After the Civil War, advancement was rapid. The Cleveland Iron Mining Company's dock was 30 feet (9.1 m) above the lake level and was originally built with 29 schooner pockets and 6 steam boat pockets. By 1872, it had been extended an additional 350 feet (110 m), providing 54 additional pockets. During the 1873 season, the total tonnage of iron ore shipped from the port of Marquette was 1,175,000 tons.[5]

As additional ore ranges (the Gogebic, Menominee East, and Menominee West) began to be developed, and the US developed more rapidly as an industrial power, other ports also constructed ore docks, primarily on Lake Superior. For example, Ashland, Wisconsin, the natural port for the Gogebic Range, had three docks by 1916, the first built by the Milwaukee, Lake Shore and Western Railway in 1884-1885. It was 1,400 feet (430 m) long, with 234 pockets, and four tracks on the dock, and could hold 25,000 tons of ore.[6]

The natural port for the Menominee East range was Escanaba, Michigan; the first docks there were built in 1865.

By 1884, locomotives played a vital part in hauling ore from the mines to the docks. The pockets and chutes were filled using the hopper-type ore cars. In 1889, the Duluth, South Shore and Atlantic Railway operated a dock with 284 pockets. The railroads also provided alternate transportation for people, goods and eventually, iron ore.

The length and capacity of docks corresponded with the capacity of the ore freighters which they were designed to accommodate. As ore carriers increased in height and width, higher pocket openings were required and new docks had to be constructed, and older ones rebuilt. In 1867, vessels carried ore cargoes of 550 tons. The first steel ore freighters introduced in the 1880s had a capacity of 2,500 tons. By 1898, ships were carrying 6,400 tons and by 1938, 15,000 tons.

The demand for iron ore grew, faster dispatch of vessels was necessary, and larger rail cars and the number of more powerful locomotives for transporting the ore from mines to the docks increased with improved technology. These developments caused the old wooden Duluth, South Shore and Atlantic Railway ore dock built in 1898 to become obsolete. A new dock was constructed by the Lake Superior and Ishpeming Railroad Company of reinforced concrete and steel in 1911 and 1912 in the Upper Harbor near Presque Isle Park. This dock is 75 feet (23 m) high, 1,200 feet (370 m) long and has 200 pockets, with a total capacity of 50,000 tons of ore pellets. By 1929, more than one and one half times the combined yearly tonnage of the Panama and Suez canals passed through the Soo Locks. The dock is still in use today.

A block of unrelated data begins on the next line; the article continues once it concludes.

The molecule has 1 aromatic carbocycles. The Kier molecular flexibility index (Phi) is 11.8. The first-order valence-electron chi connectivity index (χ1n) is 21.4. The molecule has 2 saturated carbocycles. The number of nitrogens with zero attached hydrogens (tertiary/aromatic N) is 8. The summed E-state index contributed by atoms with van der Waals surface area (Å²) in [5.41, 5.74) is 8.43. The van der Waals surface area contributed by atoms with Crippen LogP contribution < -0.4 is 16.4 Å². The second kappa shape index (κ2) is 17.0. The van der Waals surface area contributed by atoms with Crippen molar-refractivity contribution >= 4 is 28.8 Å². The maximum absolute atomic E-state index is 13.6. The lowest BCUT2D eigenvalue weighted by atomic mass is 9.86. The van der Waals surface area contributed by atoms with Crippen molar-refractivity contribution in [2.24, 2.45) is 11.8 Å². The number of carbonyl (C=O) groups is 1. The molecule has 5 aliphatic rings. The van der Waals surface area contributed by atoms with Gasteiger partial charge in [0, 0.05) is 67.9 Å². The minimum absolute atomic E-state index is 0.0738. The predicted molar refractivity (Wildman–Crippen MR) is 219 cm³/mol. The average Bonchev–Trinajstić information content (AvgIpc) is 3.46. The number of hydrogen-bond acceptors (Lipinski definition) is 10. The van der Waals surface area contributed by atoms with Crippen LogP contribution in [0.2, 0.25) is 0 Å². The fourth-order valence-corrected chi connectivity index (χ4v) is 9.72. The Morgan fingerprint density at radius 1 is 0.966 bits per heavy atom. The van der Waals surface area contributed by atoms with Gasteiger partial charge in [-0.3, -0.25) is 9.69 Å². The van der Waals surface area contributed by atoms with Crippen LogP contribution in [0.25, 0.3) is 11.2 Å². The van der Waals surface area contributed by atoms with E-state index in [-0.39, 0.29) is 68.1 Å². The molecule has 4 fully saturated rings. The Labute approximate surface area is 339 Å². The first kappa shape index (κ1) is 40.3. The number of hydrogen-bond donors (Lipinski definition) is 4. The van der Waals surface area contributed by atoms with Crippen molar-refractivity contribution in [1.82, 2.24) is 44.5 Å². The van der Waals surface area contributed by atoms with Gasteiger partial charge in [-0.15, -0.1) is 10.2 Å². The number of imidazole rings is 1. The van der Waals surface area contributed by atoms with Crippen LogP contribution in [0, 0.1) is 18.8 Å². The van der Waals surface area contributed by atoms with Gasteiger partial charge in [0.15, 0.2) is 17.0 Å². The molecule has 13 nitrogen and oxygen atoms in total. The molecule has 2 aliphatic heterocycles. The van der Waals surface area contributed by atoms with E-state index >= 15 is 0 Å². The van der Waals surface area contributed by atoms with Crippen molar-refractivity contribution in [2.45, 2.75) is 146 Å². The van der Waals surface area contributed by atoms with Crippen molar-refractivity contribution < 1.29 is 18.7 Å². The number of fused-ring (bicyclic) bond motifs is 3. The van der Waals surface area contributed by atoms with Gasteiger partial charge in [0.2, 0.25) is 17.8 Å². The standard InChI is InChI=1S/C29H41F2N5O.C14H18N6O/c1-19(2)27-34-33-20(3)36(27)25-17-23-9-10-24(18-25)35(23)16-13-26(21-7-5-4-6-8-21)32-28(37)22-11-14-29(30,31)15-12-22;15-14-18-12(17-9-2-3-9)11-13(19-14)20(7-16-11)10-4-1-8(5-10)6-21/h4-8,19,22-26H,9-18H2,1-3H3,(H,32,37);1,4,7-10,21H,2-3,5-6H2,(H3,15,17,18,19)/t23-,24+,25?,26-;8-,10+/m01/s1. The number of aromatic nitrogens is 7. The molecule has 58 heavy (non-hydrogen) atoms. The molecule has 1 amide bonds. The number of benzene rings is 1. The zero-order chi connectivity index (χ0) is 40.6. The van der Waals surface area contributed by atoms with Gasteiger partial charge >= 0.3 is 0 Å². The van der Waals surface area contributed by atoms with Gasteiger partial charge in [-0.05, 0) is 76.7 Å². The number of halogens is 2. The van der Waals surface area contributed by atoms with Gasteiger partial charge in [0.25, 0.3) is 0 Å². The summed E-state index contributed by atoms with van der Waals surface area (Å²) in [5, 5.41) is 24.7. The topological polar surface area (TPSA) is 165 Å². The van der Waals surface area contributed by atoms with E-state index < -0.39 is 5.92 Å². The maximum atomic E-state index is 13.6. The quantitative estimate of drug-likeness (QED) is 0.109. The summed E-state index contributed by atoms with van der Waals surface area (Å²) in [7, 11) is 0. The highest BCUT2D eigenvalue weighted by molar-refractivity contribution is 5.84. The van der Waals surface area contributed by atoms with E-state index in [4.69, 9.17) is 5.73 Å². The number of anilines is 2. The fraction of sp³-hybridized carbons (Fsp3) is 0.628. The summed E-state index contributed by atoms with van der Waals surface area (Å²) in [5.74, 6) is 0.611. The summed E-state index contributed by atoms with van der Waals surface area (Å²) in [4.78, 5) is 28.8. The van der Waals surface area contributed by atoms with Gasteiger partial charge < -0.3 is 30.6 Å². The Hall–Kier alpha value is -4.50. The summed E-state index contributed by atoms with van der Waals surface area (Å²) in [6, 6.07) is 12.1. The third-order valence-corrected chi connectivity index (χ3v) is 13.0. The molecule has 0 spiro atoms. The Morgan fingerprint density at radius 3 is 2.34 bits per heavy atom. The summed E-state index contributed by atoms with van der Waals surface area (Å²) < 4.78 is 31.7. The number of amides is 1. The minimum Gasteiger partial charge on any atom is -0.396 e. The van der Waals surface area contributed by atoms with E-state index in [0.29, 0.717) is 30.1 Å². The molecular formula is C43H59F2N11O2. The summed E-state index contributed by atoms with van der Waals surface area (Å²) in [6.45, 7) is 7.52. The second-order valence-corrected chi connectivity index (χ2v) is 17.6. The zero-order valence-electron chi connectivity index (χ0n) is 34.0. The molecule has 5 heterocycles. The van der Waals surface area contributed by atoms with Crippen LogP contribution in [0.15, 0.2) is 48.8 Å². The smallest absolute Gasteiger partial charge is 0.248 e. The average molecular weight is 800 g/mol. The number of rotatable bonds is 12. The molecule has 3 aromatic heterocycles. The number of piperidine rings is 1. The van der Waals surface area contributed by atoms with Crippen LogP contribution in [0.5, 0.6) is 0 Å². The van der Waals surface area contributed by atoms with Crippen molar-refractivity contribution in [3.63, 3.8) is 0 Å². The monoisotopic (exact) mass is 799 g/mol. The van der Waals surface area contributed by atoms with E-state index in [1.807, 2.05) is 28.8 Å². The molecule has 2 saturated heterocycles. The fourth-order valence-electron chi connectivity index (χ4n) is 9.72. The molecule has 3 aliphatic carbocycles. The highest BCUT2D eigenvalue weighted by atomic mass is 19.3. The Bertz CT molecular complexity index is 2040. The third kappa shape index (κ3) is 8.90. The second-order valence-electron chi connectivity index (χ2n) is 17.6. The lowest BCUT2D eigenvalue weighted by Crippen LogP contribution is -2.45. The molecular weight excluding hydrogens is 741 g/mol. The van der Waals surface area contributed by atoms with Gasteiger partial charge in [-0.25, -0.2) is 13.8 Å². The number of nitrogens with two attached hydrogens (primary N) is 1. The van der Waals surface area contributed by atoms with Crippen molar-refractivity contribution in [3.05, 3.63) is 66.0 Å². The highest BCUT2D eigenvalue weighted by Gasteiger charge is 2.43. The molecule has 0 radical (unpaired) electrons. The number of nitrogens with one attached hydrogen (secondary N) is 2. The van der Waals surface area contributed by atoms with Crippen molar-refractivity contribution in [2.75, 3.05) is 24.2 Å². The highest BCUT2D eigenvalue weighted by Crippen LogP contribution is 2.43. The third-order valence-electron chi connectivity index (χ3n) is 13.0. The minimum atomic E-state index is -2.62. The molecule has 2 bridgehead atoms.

Activity also continued in Marquette's Lower Harbor. The Duluth, South Short and Atlantic Railway, in order to remain competitive, completed construction of a new dock in 1932. This dock was constructed of steel and concrete, 85.5 feet (26.1 m) high, 969 feet (295 m) long, with 150 pockets. The total capacity was 47,500 tons. The D.S.S. & A. Railway merged with other companies to form the Soo Line. The dock remained in operation until the late 1960s, when a decrease in demand for iron ore forced it to close. In 1987, the Soo Line sold its Lake States Division to Wisconsin Central Ltd. The ownership passed to the latter railroad, where it remains today.


Many docks have been torn down or abandoned, but a few remain in operation. In 2008, the Lake Superior & Ishpeming dock, one of the docks at Marquette, Michigan, loaded its 400 millionth ton of ore after 90 years of service.[7] Another dock, built later by Merritt-Chapman & Scott for the Duluth, South Shore and Atlantic Railway (DSS&A), was taken out of service in 1971.[citation needed] As of 2022, there are plans to redevelop this ore dock. The Mining Journal, a local newspaper, has stated that these include "ecological education facilities, year-round indoor botanical gardens, historical preservation and education, and community spaces."[8]

The largest dock of the type in the world exist in Superior, Wisconsin as part of BNSF's Allouez Taconite Facility, however, these docks have been abandoned since 1978. Ore docks in Duluth, MN,[citation needed] and Two Harbors, MN,[citation needed] are still in service and operated by Canadian National Railway and Lake Superior and Ishpeming Railroad.

Ore docks are mentioned in popular culture, at least one high school athletic team, the Ashland, Wisconsin Oredockers takes their name from them,[9] and they have been mentioned in song.[10]

See also[edit]


  1. ^ Cooleybeck, Patrick — Moshe Safdie & Associates, Somerville, MA. "Iron ore docks of the Great Lakes". ABSTRACTS from Paper Sessions of the SIA Annual Conference held on June 3, 2000 in Duluth, MN. Retrieved 2008-01-25.{{cite web}}: CS1 maint: multiple names: authors list (link)
  2. ^ "Check out Marquette's Iron Ore Docks". Archived from the original on 2007-12-14. Retrieved 2008-01-23.
  3. ^ a b c d e "History of the Iron Ore Trade". 1910 Annual Report of the Lake Carriers' Association. Retrieved 2008-01-25.
  4. ^ "Concrete Steel Iron Ore Docks" Popular Mechanics, December 1911, p. 878.
  5. ^ a b "Maritime History". Marquette County Community Information site. Retrieved 2008-01-26.
  6. ^ "Ashland's iron ore docks, a fascinating history". Wisconsin Central. Retrieved 2008-01-26.
  7. ^ "Ore dock marks 94-year milestone". The Mining Journal. Retrieved 2008-01-23. [dead link]
  8. ^ Mastric, Christie (July 5, 2022). "A mix of nostalgia and botany". The Mining Journal.
  9. ^ "Ore dock walks the plank, tower gets new ones". Archived from the original on 2007-12-14. Retrieved 2008-01-25.
  10. ^ "Scene IX". Retrieved 2008-01-25.